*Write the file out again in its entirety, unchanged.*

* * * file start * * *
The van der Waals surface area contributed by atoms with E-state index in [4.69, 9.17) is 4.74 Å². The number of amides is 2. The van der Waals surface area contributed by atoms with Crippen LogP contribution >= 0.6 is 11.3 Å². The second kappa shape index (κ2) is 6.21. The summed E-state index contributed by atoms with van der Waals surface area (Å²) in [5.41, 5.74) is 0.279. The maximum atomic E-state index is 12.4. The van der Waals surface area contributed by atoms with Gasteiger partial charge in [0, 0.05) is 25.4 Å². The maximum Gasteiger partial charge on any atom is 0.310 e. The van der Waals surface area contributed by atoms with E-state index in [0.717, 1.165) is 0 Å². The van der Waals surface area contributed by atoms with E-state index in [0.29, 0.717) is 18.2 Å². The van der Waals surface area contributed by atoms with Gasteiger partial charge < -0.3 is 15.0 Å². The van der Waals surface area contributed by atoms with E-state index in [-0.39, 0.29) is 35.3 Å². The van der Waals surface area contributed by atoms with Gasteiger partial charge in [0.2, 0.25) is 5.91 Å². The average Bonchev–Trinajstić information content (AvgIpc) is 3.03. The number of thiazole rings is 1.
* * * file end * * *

The van der Waals surface area contributed by atoms with E-state index in [4.69, 9.17) is 4.74 Å². The number of amides is 2. The van der Waals surface area contributed by atoms with Crippen LogP contribution >= 0.6 is 11.3 Å². The second kappa shape index (κ2) is 6.21. The summed E-state index contributed by atoms with van der Waals surface area (Å²) in [5.41, 5.74) is 0.279. The maximum atomic E-state index is 12.4. The van der Waals surface area contributed by atoms with Gasteiger partial charge in [0, 0.05) is 25.4 Å². The maximum Gasteiger partial charge on any atom is 0.310 e. The van der Waals surface area contributed by atoms with E-state index in [0.717, 1.165) is 0 Å². The van der Waals surface area contributed by atoms with E-state index in [0.29, 0.717) is 18.2 Å². The van der Waals surface area contributed by atoms with Gasteiger partial charge < -0.3 is 15.0 Å². The van der Waals surface area contributed by atoms with E-state index in [-0.39, 0.29) is 35.3 Å². The van der Waals surface area contributed by atoms with Gasteiger partial charge in [0.2, 0.25) is 5.91 Å². The average Bonchev–Trinajstić information content (AvgIpc) is 3.03. The number of thiazole rings is 1.